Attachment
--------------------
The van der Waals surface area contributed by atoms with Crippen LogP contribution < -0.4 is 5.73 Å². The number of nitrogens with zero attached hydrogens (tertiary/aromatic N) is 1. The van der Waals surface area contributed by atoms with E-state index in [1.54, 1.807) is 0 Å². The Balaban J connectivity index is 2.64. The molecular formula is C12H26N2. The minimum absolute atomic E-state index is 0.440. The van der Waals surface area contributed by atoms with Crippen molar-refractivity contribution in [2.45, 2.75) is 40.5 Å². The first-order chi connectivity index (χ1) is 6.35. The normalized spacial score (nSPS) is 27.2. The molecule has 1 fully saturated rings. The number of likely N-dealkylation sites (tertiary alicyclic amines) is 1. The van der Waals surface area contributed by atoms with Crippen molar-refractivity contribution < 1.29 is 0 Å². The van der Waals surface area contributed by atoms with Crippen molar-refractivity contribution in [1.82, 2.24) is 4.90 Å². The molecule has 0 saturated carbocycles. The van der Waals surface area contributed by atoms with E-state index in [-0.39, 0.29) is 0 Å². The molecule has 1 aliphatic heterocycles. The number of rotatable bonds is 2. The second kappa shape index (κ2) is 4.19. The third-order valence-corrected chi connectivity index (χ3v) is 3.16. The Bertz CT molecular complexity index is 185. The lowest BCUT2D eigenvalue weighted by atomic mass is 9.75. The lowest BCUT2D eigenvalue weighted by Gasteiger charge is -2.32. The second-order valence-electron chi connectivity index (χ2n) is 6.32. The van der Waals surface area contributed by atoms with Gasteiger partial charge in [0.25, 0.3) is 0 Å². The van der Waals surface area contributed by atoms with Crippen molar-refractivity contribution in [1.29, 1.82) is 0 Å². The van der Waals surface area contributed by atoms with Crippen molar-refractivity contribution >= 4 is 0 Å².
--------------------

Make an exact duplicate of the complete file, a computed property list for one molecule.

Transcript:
The van der Waals surface area contributed by atoms with Crippen LogP contribution < -0.4 is 5.73 Å². The number of nitrogens with zero attached hydrogens (tertiary/aromatic N) is 1. The van der Waals surface area contributed by atoms with E-state index in [1.54, 1.807) is 0 Å². The Balaban J connectivity index is 2.64. The molecular formula is C12H26N2. The minimum absolute atomic E-state index is 0.440. The van der Waals surface area contributed by atoms with Crippen molar-refractivity contribution in [2.45, 2.75) is 40.5 Å². The first-order chi connectivity index (χ1) is 6.35. The normalized spacial score (nSPS) is 27.2. The molecule has 1 fully saturated rings. The number of likely N-dealkylation sites (tertiary alicyclic amines) is 1. The van der Waals surface area contributed by atoms with Crippen molar-refractivity contribution < 1.29 is 0 Å². The van der Waals surface area contributed by atoms with Crippen molar-refractivity contribution in [1.82, 2.24) is 4.90 Å². The molecule has 0 saturated carbocycles. The van der Waals surface area contributed by atoms with E-state index in [-0.39, 0.29) is 0 Å². The molecule has 1 aliphatic heterocycles. The number of rotatable bonds is 2. The second kappa shape index (κ2) is 4.19. The third-order valence-corrected chi connectivity index (χ3v) is 3.16. The Bertz CT molecular complexity index is 185. The lowest BCUT2D eigenvalue weighted by atomic mass is 9.75. The lowest BCUT2D eigenvalue weighted by Gasteiger charge is -2.32. The second-order valence-electron chi connectivity index (χ2n) is 6.32. The van der Waals surface area contributed by atoms with Gasteiger partial charge in [0.25, 0.3) is 0 Å². The van der Waals surface area contributed by atoms with Crippen molar-refractivity contribution in [1.29, 1.82) is 0 Å². The van der Waals surface area contributed by atoms with Crippen molar-refractivity contribution >= 4 is 0 Å².